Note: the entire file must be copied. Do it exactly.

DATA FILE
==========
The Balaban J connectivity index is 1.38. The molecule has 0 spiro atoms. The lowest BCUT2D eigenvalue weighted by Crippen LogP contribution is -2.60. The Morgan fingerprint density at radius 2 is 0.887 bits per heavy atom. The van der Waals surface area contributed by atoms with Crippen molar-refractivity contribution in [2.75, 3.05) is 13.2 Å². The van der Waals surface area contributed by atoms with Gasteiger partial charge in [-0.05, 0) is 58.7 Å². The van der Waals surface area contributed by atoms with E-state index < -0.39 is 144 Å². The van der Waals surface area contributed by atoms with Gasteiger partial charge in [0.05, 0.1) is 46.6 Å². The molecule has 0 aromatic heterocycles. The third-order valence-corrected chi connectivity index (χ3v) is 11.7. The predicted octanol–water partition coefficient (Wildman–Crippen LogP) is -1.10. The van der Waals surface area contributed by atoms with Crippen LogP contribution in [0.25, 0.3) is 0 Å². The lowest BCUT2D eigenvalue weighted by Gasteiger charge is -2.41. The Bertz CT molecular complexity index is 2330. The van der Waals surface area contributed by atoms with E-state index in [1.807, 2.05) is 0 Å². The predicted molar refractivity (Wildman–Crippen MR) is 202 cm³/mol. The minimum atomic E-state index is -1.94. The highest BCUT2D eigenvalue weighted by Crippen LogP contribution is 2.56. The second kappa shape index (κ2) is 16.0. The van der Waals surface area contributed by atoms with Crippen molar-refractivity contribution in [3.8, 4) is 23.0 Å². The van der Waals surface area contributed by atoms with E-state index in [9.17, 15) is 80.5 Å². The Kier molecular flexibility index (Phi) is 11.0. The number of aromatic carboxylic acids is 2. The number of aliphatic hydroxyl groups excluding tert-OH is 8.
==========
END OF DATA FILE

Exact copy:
The Balaban J connectivity index is 1.38. The molecule has 0 spiro atoms. The lowest BCUT2D eigenvalue weighted by Crippen LogP contribution is -2.60. The Morgan fingerprint density at radius 2 is 0.887 bits per heavy atom. The van der Waals surface area contributed by atoms with Crippen molar-refractivity contribution in [2.75, 3.05) is 13.2 Å². The van der Waals surface area contributed by atoms with Gasteiger partial charge in [-0.05, 0) is 58.7 Å². The van der Waals surface area contributed by atoms with E-state index < -0.39 is 144 Å². The van der Waals surface area contributed by atoms with Gasteiger partial charge in [0.05, 0.1) is 46.6 Å². The molecule has 0 aromatic heterocycles. The third-order valence-corrected chi connectivity index (χ3v) is 11.7. The predicted octanol–water partition coefficient (Wildman–Crippen LogP) is -1.10. The van der Waals surface area contributed by atoms with Crippen LogP contribution in [0.25, 0.3) is 0 Å². The lowest BCUT2D eigenvalue weighted by Gasteiger charge is -2.41. The Bertz CT molecular complexity index is 2330. The van der Waals surface area contributed by atoms with E-state index in [1.807, 2.05) is 0 Å². The predicted molar refractivity (Wildman–Crippen MR) is 202 cm³/mol. The minimum atomic E-state index is -1.94. The highest BCUT2D eigenvalue weighted by Crippen LogP contribution is 2.56. The second kappa shape index (κ2) is 16.0. The van der Waals surface area contributed by atoms with Crippen molar-refractivity contribution in [3.8, 4) is 23.0 Å². The van der Waals surface area contributed by atoms with E-state index in [9.17, 15) is 80.5 Å². The Kier molecular flexibility index (Phi) is 11.0. The number of aromatic carboxylic acids is 2. The number of aliphatic hydroxyl groups excluding tert-OH is 8.